Elder

Plant Part Used

Flowers and berries

Introduction

Elder has been used as a food and medicinal agent for thousands of years and has traditionally been used in the treatment and prevention of colds, flu, sinusitis, and more. A standardized extract of elder is derived from its flowers and berries.

Interactions and Depletions

Interactions

Dosage Info

Dosage Range

Flowers: 500mg (standardized extract), 2-3 times a day.

Tea: Pour 5 ounces of boiling water over 2 heaping teaspoonfuls of dried elder flowers, steep and drink 1-2 cups, 3 times a day.

Berries: Capsules - 500mg (standardized extract), 2-3 times a day.

Berries: Liquid extract – 1 tablespoonful (15ml), 2-3 times a day for 3-4 days.

Most Common Dosage

Flowers: 500mg (standardized extract), 3 times a day.

Berries: Capsules - 500mg (standardized extract), 3 times a day.

Berries: Liquid extract (Sambucol) – 1 tablespoonful (15ml), 3 times a day for 3 days.

Standardization

[span class=doc]Standardization represents the complete body of information and controls that serve to enhance the batch to batch consistency of a botanical product, including but not limited to the presence of a marker compound at a defined level or within a defined range.[/span]

The most current available medical and scientific literature indicates that this dietary supplement should be standardized to:

  • Flowers- 5% bioflavonoids per dose.
  • Berries- 30% anthocyanins with 8% total acids and 7% total phenols per dose.
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    Reported Uses

    Recent studies using Sambucol, a product containing an extract of elder berries suggests that elder may be able to prevent several strains of the influenza virus from replicating. (1) This could be good news for anyone who wants to aid the body’s natural defenses and decrease the time necessary for recovery. Elder has also traditionally been used in the prevention and treatment of a wide variety of upper respiratory infections. (2) Other studies suggest that elder flowers have anti-inflammatory properties. (3) Results of a study indicated elderberry having an effect on cholesterol and antioxidant activity. (4)

    Traditionally, elder flowers have been used in the treatment of diabetes. A recent animal study has demonstrated activity similar to insulin. (5) More research is needed to determine how effective elder flowers are for humans with diabetes.

    Toxicities & Precautions

    Introduction

    [span class=alert]Be sure to tell your pharmacist, doctor, or other health care providers about any dietary supplements you are taking. There may be a potential for interactions or side effects.[/span]

    General

    This dietary supplement is considered safe when used in accordance with proper dosing guidelines. (6)

    Consumption of the roots, stems, leaves and unripe fruit of the elder plant is not recommended. These parts of the plant can induce vomiting or severe diarrhea if ingested. (7) Tell your doctor if these effects become severe or do not go away.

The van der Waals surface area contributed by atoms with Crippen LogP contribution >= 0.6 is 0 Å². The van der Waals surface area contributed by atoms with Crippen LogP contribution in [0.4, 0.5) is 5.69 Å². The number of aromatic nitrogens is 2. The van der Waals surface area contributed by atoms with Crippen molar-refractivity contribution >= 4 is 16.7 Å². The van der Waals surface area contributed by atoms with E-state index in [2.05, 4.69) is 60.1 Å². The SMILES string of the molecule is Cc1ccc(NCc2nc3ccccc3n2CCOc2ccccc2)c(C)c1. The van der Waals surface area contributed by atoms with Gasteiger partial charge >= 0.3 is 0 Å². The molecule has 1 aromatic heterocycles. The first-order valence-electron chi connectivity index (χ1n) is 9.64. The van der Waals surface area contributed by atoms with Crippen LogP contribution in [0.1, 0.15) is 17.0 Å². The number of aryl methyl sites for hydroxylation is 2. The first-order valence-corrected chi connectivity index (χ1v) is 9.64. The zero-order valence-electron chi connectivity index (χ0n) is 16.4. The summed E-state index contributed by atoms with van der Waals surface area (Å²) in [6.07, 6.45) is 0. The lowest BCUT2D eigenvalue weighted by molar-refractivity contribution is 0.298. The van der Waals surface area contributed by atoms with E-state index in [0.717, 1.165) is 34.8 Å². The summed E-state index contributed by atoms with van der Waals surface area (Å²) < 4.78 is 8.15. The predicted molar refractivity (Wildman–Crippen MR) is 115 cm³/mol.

Pregnancy/ Breast Feeding

    To date, the medical literature has not reported any adverse effects related to fetal development during pregnancy or to infants who are breast-fed. Yet little is known about the use of this dietary supplement while pregnant or breast-feeding. Therefore, it is recommended that you inform your healthcare practitioner of any dietary supplements you are using while pregnant or breast-feeding.

    Age Limitations

    To date, the medical literature has not reported any adverse effects specifically related to the use of this dietary supplement in children. Since young children may have undiagnosed allergies or medical conditions, this dietary supplement should not be used in children under 10 years of age unless recommended by a physician.

    Read More

      1)  Western Herbs

    References

    1. View Abstract: Zakay-Rones Z, et al. Inhibition of Several Strains of Influenza Virus In-Vitro and Reduction of Symptoms by an Elderberry Extract (Sambucus nigra L.) During an Outbreak of Influenza B Panama. J Altern Complement Med. 1995;1(4):361-69.
    2. Newall CA, et al. Herbal Medicines: A Guide for Health Care Professionals. London: The Pharmaceutical Press;1996:104-05.
    3. View Abstract: Yesilada E. Inhibitory Effects of Turkish Folk Remedies on Inflammatory Cytokines: Interleukin-1Alpha, Interleukin-1Beta and Tumor Necrosis Factor Alpha. J Ethnopharmacol. Sept1997;58(1):59-73.
    4. View Abstract: Murkovic M, Abuja PM, Bergmann AR, et al. Effects of elderberry juice on fasting and postprandial serum lipids and low-density lipoprotein oxidation in healthy volunteers: a randomized, double-blind, placebo-controlled study. Eur J Clin Nutr. Feb2004;58(2):244-9.
    5. View Abstract: Gray AM, Abdel-Wahab YH, Flatt PR. The Traditional Plant Treatment, Sambucus nigra (Elder), Exhibits Insulin-like and Insulin-releasing Actions In Vitro. J Nutr. Jan2000;130(1):15-20.
    6. Newall CA, et al. Herbal Medicines: A Guide for Health Care Professionals. London: The Pharmaceutical Press;1996:104-05.
    7. Jensen SR. Cyanogenic Glucosides in Sambucus nigra L.. Acta Chem Scand. 1973;27(7):2661-62.